Brief Evaluation of Design Iterations

Overall I feel the interactive visualization piece I created with Processing worked well in the media space, with testers commenting they liked the visual effect produced by the input of their own voice.

Using an iterative approach to design in this project allowed me to quickly frame and solve problems that arose, from the early stages of examining the space to coding the visualizer in the later parts of the process. Looking at the broader process and approach I took, there is a clear progression through stages from requirements gathering to prototyping and testing, however within each of these stages I took an iterative approach on a smaller scale, from redesigning our posters to study visual media in the space to prototyping my project in processing – each iteration revealed new problems to me that I explored solutions to in the following version, then solved and tested outside of the space using Minim’s audio player function.

While the audio visualizer I designed is relatively simple, exploring Processing and Minim further could lead me to more complex ways to visualize audio, and get different kinds of data from an input – for example, instead of charting amplitude over time, getting frequency values instead could allow me to create a proper spectrogram within Processing. It could also be applied to a wide variety of audio inputs, from microphones to music tracks, or as part of an app allowing a user to create their own musical audio input and then visualizing it.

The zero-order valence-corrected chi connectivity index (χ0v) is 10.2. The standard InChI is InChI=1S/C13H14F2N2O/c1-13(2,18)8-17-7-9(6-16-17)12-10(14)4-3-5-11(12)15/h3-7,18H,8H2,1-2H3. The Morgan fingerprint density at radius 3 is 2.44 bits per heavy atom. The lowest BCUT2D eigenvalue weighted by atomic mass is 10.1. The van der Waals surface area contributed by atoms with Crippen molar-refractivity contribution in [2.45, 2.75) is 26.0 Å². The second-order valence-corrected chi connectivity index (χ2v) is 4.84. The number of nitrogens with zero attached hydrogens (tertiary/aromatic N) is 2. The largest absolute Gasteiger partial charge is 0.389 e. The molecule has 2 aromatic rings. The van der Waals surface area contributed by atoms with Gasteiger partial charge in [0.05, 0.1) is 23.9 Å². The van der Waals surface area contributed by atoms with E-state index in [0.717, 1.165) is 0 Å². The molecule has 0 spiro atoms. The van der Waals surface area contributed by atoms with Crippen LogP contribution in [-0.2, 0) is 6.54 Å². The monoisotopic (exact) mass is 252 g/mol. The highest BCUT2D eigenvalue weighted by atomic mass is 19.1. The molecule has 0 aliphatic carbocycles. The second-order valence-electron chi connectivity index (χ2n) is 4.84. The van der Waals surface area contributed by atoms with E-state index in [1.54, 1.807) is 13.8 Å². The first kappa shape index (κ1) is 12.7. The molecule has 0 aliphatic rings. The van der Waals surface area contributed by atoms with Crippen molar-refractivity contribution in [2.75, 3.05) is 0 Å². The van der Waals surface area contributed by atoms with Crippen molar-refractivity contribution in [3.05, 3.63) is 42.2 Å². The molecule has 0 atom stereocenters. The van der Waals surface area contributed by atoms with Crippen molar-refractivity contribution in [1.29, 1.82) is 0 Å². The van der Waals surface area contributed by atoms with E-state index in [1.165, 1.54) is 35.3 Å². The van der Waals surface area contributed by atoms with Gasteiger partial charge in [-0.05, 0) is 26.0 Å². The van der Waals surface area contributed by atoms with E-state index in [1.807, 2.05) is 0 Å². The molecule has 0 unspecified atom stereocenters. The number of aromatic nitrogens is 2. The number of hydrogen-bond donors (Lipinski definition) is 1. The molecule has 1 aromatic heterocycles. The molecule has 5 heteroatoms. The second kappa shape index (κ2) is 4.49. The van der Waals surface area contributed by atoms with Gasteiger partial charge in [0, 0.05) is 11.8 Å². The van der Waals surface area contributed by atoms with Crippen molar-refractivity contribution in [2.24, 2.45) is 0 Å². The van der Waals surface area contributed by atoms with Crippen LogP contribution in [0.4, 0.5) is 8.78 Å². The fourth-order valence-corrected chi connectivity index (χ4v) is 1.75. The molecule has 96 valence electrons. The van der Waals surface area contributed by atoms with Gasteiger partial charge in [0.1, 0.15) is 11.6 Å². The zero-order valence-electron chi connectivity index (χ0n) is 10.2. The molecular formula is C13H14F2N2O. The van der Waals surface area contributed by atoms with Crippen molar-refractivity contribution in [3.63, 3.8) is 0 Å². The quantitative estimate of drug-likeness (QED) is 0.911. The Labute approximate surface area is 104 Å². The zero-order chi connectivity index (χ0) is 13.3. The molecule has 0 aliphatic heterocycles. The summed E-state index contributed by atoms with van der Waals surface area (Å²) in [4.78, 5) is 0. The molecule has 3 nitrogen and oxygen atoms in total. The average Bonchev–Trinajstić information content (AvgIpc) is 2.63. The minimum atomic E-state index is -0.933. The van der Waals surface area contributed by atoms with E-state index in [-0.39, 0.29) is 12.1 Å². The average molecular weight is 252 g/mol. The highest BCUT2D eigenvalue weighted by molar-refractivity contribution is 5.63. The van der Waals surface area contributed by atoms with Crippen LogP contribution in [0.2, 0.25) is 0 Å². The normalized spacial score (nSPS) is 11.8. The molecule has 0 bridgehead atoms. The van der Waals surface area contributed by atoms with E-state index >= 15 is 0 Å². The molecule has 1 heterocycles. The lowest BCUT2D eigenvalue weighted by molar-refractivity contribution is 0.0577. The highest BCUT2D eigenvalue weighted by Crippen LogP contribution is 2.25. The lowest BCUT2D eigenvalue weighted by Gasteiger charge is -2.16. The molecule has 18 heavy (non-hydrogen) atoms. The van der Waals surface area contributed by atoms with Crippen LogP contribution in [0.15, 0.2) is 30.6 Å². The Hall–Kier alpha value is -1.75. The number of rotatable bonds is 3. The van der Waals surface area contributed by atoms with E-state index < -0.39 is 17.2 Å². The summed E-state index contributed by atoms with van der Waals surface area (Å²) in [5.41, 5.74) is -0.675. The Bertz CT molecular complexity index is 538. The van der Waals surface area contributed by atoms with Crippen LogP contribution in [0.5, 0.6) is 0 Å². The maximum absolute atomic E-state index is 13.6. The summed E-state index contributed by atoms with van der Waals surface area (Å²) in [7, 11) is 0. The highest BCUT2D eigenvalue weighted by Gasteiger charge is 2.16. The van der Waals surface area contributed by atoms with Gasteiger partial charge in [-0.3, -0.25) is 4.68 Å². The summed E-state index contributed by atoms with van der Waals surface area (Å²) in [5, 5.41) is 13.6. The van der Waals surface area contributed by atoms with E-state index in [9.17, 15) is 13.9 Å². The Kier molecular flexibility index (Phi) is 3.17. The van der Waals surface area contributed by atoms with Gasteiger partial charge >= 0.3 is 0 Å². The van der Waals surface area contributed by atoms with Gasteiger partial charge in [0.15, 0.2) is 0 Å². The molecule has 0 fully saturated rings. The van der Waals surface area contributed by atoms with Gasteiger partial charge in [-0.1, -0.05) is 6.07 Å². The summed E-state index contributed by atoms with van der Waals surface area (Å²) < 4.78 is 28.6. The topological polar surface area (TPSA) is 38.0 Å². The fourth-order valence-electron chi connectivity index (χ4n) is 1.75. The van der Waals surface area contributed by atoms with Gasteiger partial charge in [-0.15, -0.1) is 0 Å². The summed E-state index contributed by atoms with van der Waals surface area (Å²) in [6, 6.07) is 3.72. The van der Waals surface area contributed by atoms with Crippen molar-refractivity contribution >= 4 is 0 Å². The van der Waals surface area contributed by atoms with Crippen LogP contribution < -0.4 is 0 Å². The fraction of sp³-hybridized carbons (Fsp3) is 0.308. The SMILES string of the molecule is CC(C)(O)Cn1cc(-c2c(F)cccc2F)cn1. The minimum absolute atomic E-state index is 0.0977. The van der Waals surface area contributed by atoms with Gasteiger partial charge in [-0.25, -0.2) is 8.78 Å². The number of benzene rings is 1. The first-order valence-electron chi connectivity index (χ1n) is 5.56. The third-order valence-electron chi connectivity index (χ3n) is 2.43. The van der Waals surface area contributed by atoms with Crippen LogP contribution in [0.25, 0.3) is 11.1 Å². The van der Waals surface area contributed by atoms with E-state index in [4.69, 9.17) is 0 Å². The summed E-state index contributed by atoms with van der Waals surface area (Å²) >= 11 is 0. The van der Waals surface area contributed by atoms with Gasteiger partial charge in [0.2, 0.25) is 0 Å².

I have only scratched the surface, but audio visualization has many potential uses such as in nightclubs or electronic music events to enhance the experience between music and lights or screens. Digitally, audio visualization is also used to provide visual effects to music uploaded to video sites such as YouTube while they don’t have music videos. As technology progresses and more innovative forms of digital media and user input develop, this is something that will stay applicable as it is key to the senses of sight and hearing in perceiving a media piece.

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